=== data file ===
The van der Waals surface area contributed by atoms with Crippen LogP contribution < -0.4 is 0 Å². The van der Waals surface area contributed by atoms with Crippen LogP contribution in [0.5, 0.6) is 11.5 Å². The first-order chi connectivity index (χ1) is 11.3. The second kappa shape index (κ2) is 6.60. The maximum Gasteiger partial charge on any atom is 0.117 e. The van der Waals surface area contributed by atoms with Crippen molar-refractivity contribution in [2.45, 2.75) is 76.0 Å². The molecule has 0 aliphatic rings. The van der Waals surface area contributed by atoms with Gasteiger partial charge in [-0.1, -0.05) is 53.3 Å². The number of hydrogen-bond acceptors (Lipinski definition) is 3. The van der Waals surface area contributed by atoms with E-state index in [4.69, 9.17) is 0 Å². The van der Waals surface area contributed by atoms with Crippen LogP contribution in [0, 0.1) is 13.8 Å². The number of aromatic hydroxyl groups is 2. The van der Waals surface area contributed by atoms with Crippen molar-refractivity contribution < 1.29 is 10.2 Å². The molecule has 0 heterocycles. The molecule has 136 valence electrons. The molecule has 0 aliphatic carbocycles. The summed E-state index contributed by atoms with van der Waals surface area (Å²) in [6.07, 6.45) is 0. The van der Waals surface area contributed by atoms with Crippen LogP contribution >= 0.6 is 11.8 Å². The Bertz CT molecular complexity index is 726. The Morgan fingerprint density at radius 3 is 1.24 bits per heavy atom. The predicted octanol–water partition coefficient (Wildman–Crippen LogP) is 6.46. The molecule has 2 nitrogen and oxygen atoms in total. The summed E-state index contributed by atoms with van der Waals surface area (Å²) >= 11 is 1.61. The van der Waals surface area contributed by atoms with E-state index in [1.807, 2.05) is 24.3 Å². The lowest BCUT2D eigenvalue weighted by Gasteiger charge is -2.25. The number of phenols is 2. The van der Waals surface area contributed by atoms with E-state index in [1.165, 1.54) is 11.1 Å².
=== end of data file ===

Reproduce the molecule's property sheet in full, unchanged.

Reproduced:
The van der Waals surface area contributed by atoms with Crippen LogP contribution < -0.4 is 0 Å². The van der Waals surface area contributed by atoms with Crippen LogP contribution in [0.5, 0.6) is 11.5 Å². The first-order chi connectivity index (χ1) is 11.3. The second kappa shape index (κ2) is 6.60. The maximum Gasteiger partial charge on any atom is 0.117 e. The van der Waals surface area contributed by atoms with Crippen molar-refractivity contribution in [2.45, 2.75) is 76.0 Å². The molecule has 0 aliphatic rings. The van der Waals surface area contributed by atoms with Gasteiger partial charge in [-0.1, -0.05) is 53.3 Å². The number of hydrogen-bond acceptors (Lipinski definition) is 3. The van der Waals surface area contributed by atoms with E-state index in [4.69, 9.17) is 0 Å². The van der Waals surface area contributed by atoms with Crippen LogP contribution in [0, 0.1) is 13.8 Å². The number of aromatic hydroxyl groups is 2. The van der Waals surface area contributed by atoms with Crippen molar-refractivity contribution < 1.29 is 10.2 Å². The molecule has 0 heterocycles. The molecule has 136 valence electrons. The molecule has 0 aliphatic carbocycles. The summed E-state index contributed by atoms with van der Waals surface area (Å²) in [6.07, 6.45) is 0. The van der Waals surface area contributed by atoms with Crippen LogP contribution >= 0.6 is 11.8 Å². The Bertz CT molecular complexity index is 726. The Morgan fingerprint density at radius 3 is 1.24 bits per heavy atom. The predicted octanol–water partition coefficient (Wildman–Crippen LogP) is 6.46. The molecule has 2 nitrogen and oxygen atoms in total. The summed E-state index contributed by atoms with van der Waals surface area (Å²) >= 11 is 1.61. The van der Waals surface area contributed by atoms with E-state index in [1.807, 2.05) is 24.3 Å². The lowest BCUT2D eigenvalue weighted by Gasteiger charge is -2.25. The number of phenols is 2. The van der Waals surface area contributed by atoms with E-state index in [1.165, 1.54) is 11.1 Å².